by Guillermo Mash
“Sustainability is not stealing from our children’s future” — Ali Meders-Knight
Before heading home from the Peoples Climate March in San Francisco, about 40 Chico-area residents gathered at their mural for a group photo in blue T-shirts designed by the Chico 350 organization. The T-shirts featured an outline of the state of California on fire, overlaid with the caption, “California is burning – vote out climate deniers.”
“It was an amazing experience — a once in a lifetime experience,” said Chico organizer Dave Garcia of the march. “People united here in solidarity hoping that our leaders and political officials would take note and really start doing something about climate change. It’s happening right now and it’s only going to get worse.”
The Chico protesters arrived in San Francisco early Sept. 8 on a bus chartered by the Chico chapter of 350.org to participate in the march that drew thousands of activists from around the world for the kick-off of a week of climate and social justice events that are focusing on the global impact of climate change and its intersection to jobs and justice.
Among the Chico participants were Mechoopda tribe member Ali Meders-Knight with her panel design, “Weaving the Dream for Green.” Meders-Knight based her design on a Mechoopda Indian basket on display in Bidwell Mansion, and with the help of most of the folks on the bus, the design was turned into a 35-foot mural on the sidewalk at the San Francisco Civic Center.
Meders-Knight’s design was one of 46 murals crafted by various organizations which surrounded the entire San Francisco Civic Center as one gigantic interwoven mural for climate and social justice.
The artists were thrown a curve ball soon after they created a perfectly symmetrical 40-foot circle outline in chalk. The mural organizers informed the group that the circle needed to be 35 feet, not 40 feet as they had been instructed before the event. Without missing a beat, part of the team began removing the incorrect chalk line with water and a push broom, and another group started laying out a new circle. The team finished its task of outlining the mural panel with chalk lines, that the Chico350 marchers then painted in upon their arrival at the Civic Center after their 1.7-mile march up Market Street from the Embarcadero.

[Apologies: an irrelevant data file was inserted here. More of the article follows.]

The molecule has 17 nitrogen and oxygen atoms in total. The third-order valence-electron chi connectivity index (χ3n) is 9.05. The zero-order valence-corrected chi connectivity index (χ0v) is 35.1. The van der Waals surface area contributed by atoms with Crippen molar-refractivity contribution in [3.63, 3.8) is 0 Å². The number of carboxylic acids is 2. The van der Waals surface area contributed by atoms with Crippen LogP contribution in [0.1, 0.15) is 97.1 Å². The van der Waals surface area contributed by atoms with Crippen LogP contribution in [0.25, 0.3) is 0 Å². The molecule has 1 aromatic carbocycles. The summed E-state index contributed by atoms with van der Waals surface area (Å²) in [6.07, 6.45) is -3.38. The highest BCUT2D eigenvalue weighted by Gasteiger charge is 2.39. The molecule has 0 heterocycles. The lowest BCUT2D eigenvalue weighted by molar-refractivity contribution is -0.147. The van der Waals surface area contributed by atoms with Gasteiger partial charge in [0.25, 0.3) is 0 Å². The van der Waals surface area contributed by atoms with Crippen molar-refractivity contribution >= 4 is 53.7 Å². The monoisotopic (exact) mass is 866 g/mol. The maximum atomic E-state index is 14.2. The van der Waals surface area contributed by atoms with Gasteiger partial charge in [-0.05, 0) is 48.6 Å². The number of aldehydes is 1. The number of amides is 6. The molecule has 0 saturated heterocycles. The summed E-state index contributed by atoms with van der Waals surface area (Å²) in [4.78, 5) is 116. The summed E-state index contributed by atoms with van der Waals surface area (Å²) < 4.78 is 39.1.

Said Meders-Knight while standing just outside the completed mural: “The flowers and the whole ‘Weaving the Dream for Green’ was inspired by native artists, ethnographers and eagle ecology majors that have written books about traditional knowledge. It turned out very well. I feel we presented a really good mural.”
The Rise for Climate, Jobs & Justice coalition estimated that 30,000 people showed up to march Saturday.
The murals will remain in the Civic Center throughout the Global Climate Summit, an international meeting of government and private-sector leaders from Sept. 12 -14 at the Moscone Center in South San Francisco. More information on the summit can be found here.
Guillermo Mash is a freelance contributor to ChicoSol.